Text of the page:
He bent and whispered to the children and suddenly they were rushing towards her, thrusting treasures out on sandy palms, while he passed her by, like a slow comet, distant but lighting her dark, cowardly soul.

In the afternoon, lured by the tinkling sound of a dulcimer, she peered over a bungalow's back fence and through the open door. It was him playing.

He stopped, sensing her, as if he had known his music would draw her to him, and came out to stand above the back steps beneath the verandah, waiting for her to speak.

‘Why did you send them?’ she asked.

‘The children? I thought you needed shells in your life. Silver, rose, like your ballgown.’ He turned back to his dulcimer.

The musical assault on her senses resumed, its medieval lilt threading out across the grass. She was dismissed.

IN her hired bedchamber, she stared at the angled looking-glass. An old man’s fancy? Yes, there was some truth in that, she thought and wandered across to the nearest window of her turret with a sigh. Through each pane she glimpsed offers of sands and paths, but south towards the estuary where the birds fished in their mirror images, she saw the house, his house.

The following day, she stole out after she had seen him leave his gate, and went to stare like a reckless burglar across the back fence. The dulcimer was put away but upon the table stood the vase from Government House.

‘I HAVE been waiting for you,’ he told her, closing the front door later against the twilight of meddling wind and spit of rain. The tiled hall smelt of polish and lemon. She followed him into the parlour. The central gasolier had not been lit. Instead, a pillared table lamp lent the room a warm glow.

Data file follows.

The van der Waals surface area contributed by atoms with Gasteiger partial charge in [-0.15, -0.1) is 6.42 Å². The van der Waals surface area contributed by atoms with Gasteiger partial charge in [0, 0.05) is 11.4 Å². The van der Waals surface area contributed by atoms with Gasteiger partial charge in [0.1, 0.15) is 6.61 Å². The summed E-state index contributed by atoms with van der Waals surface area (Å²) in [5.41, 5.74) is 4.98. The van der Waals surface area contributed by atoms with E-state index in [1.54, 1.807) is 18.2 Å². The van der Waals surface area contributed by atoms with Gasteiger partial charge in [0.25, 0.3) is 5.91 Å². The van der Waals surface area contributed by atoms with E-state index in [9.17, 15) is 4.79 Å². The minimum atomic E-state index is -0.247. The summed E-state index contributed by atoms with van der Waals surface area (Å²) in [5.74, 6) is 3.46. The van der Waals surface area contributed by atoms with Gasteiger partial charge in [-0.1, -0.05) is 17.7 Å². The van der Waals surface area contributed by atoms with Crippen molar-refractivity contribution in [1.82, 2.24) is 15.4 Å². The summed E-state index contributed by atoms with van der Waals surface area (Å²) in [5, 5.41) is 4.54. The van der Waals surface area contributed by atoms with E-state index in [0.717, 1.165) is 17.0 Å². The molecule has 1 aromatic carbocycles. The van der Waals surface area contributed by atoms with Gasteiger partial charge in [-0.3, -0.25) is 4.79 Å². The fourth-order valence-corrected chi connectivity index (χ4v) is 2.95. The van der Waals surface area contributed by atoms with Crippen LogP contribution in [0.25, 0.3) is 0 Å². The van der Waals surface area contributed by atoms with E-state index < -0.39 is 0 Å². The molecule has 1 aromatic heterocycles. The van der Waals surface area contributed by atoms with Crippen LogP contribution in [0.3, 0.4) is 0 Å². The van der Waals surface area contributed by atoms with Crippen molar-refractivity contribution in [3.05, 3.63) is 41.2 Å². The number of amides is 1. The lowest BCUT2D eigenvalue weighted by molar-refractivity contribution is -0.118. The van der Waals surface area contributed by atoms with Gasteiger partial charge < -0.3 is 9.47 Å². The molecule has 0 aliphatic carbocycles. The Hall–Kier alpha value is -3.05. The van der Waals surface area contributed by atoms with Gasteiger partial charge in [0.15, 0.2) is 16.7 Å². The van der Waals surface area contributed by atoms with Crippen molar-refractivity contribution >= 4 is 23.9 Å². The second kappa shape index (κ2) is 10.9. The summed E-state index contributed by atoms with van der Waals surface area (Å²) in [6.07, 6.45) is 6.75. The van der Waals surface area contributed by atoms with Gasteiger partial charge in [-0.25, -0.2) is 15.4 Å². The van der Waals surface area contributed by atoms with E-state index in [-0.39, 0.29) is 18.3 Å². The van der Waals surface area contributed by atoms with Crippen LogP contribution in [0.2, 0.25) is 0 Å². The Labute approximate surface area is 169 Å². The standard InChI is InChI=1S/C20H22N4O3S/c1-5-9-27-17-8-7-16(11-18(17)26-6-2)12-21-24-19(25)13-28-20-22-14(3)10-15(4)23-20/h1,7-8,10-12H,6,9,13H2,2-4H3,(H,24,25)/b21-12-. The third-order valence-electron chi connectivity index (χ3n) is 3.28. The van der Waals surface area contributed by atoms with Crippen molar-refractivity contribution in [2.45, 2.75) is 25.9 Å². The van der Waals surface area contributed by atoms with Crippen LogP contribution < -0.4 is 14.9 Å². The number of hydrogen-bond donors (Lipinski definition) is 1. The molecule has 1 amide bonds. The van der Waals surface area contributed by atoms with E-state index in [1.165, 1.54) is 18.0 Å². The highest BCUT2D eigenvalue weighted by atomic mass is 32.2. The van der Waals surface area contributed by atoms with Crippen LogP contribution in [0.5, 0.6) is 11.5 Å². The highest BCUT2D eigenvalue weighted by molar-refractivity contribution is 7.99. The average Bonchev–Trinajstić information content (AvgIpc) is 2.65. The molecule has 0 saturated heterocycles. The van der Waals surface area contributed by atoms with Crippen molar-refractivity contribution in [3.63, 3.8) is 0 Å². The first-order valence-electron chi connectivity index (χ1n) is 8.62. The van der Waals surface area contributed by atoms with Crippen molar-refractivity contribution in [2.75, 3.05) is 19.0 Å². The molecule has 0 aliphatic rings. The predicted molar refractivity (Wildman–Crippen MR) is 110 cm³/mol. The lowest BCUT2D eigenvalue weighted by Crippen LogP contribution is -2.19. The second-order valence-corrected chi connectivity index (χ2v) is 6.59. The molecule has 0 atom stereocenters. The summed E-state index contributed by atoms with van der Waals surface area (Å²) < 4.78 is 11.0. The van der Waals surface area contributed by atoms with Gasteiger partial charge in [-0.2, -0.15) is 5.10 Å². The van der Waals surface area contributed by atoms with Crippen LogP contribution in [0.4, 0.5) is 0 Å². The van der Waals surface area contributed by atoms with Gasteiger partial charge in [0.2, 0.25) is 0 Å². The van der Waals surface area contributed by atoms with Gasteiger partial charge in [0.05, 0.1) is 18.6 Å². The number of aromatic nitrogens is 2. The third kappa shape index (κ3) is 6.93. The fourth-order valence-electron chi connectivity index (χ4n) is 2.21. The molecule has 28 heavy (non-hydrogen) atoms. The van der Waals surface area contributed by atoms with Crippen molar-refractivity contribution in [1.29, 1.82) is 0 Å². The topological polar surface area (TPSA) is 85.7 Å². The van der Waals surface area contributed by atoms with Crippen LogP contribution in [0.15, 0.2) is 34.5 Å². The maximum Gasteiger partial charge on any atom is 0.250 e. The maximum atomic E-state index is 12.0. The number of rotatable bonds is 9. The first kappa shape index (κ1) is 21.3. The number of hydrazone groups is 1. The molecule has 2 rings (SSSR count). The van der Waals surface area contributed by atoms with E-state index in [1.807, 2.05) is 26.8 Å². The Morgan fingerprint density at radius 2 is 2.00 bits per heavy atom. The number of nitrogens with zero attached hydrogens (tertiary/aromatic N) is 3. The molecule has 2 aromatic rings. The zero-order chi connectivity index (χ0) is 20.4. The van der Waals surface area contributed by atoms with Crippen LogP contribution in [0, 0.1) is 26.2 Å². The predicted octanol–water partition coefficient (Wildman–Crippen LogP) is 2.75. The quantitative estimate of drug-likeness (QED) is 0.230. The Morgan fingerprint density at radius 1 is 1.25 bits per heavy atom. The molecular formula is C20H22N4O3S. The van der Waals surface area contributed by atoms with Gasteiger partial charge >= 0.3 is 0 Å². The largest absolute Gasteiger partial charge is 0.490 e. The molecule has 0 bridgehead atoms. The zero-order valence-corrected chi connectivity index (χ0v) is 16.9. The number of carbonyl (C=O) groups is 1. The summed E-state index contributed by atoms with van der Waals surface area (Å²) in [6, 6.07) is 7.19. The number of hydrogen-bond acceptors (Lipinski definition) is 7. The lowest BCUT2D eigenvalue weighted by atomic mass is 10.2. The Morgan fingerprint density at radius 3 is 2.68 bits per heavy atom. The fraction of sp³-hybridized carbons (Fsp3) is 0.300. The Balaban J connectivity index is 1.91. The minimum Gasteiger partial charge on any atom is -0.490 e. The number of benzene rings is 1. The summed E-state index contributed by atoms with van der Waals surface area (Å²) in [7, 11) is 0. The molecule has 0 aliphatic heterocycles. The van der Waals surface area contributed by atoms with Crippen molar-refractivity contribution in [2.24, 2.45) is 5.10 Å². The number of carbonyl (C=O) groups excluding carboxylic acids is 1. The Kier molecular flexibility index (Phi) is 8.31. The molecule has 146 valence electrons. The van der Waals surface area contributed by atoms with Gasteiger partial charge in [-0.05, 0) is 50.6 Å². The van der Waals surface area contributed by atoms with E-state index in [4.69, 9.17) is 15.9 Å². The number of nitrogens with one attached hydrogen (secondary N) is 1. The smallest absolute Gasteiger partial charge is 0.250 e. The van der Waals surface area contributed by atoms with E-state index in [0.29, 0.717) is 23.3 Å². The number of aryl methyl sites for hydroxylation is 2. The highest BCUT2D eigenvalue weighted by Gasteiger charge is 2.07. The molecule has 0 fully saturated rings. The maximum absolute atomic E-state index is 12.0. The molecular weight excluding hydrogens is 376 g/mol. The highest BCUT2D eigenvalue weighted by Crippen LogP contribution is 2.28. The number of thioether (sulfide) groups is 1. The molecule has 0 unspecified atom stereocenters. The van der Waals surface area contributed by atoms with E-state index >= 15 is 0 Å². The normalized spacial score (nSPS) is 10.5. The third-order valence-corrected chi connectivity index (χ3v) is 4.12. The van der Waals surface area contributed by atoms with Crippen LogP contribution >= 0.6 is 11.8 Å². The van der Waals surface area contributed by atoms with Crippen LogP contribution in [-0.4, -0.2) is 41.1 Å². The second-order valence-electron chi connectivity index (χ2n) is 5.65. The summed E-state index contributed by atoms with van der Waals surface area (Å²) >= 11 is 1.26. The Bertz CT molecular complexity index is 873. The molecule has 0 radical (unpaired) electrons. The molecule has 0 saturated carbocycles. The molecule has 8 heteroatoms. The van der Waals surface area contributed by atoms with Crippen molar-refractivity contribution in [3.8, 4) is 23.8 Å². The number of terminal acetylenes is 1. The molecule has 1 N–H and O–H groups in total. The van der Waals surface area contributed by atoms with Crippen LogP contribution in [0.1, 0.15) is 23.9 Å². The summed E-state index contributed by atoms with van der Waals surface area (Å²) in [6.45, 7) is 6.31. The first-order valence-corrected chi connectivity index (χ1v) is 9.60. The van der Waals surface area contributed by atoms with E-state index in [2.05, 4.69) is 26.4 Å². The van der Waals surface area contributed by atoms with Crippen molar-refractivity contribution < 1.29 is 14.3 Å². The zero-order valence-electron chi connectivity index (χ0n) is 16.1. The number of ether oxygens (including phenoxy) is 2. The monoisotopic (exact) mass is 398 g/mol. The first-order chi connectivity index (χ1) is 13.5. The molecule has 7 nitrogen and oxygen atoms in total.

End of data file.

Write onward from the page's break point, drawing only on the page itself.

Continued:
He took two fine cups from the cupboard. Gold edged cups. The spoons were silver.

‘Did you fish today, sir?’ Her calm tone gave lie to the excitement building in her soul.

‘Not today.’

While the kettle whistled between its teeth upon the hob in the kitchen, her gaze was free to make an inventory, to note the wallpaper, the choice of books. He had some nice pieces but her gaze was drawn to the vase, now on the mantle shelf.

He carried the tray through.

‘Over there,’ he said, pointing to a newspaper. ‘I read a great deal.’

‘I daresay you write, too?’ She stared with loathing at the page waiting for her upon the fringed tablecloth, the column of words that at last had been able to dedicate itself to an overripe victim. This was dangerous. He knew exactly who she was.

‘The news is later here. Let us observe the niceties, Mrs Bramshall. Let me introduce myself. I’m Jack Tomlinson.’ The name was new to her. It was the way he kissed her hand that shifted the cogs and wheels into alignment. His moustache and long side-whiskers were gone now and the spectacles he had worn at Government House had been folded away.

‘Why, you are the gentleman who was by the mantle shelf that evening,’ she exclaimed, her thoughts springing outward.

He smiled, merely gestured her to sit and pour the tea.

‘But it was you, sir, who noticed the vase was sto ...’ She stared anew at the vase upon the shelf, recognising it now as almost identical. The teapot shook in her hand and it took all her concentration not to stain the cloth. Good manners demanded that she should not accuse him.

‘Yes,’ he said, as if she had spoken aloud.

‘That’s why you noticed the vases,’ she exclaimed wearing cheerfulness like a veil. ‘Because you have one yourself.’

‘How very charitable of you to assume that,’ he murmured, accepting the cup and saucer (it rattled slightly), ‘but I’m afraid that is the same vase. Do have some cake.’

‘I ... I’m sure you had good reason to … to … remove the vase.’ She accepted a slice of seed cake, trying to keep her increasing panic hidden beneath a patina of politeness.

‘Yes.’ He watched her over the rim of his cup.

She took a bite of cake and then gazed at him in horror. ‘Are you going to blackmail me then?’

‘Lord, no. I only let the people round here deduce that I’m with The Age. And I’m not going to write some sordid little piece for the gossip columns, if that’s what you think.’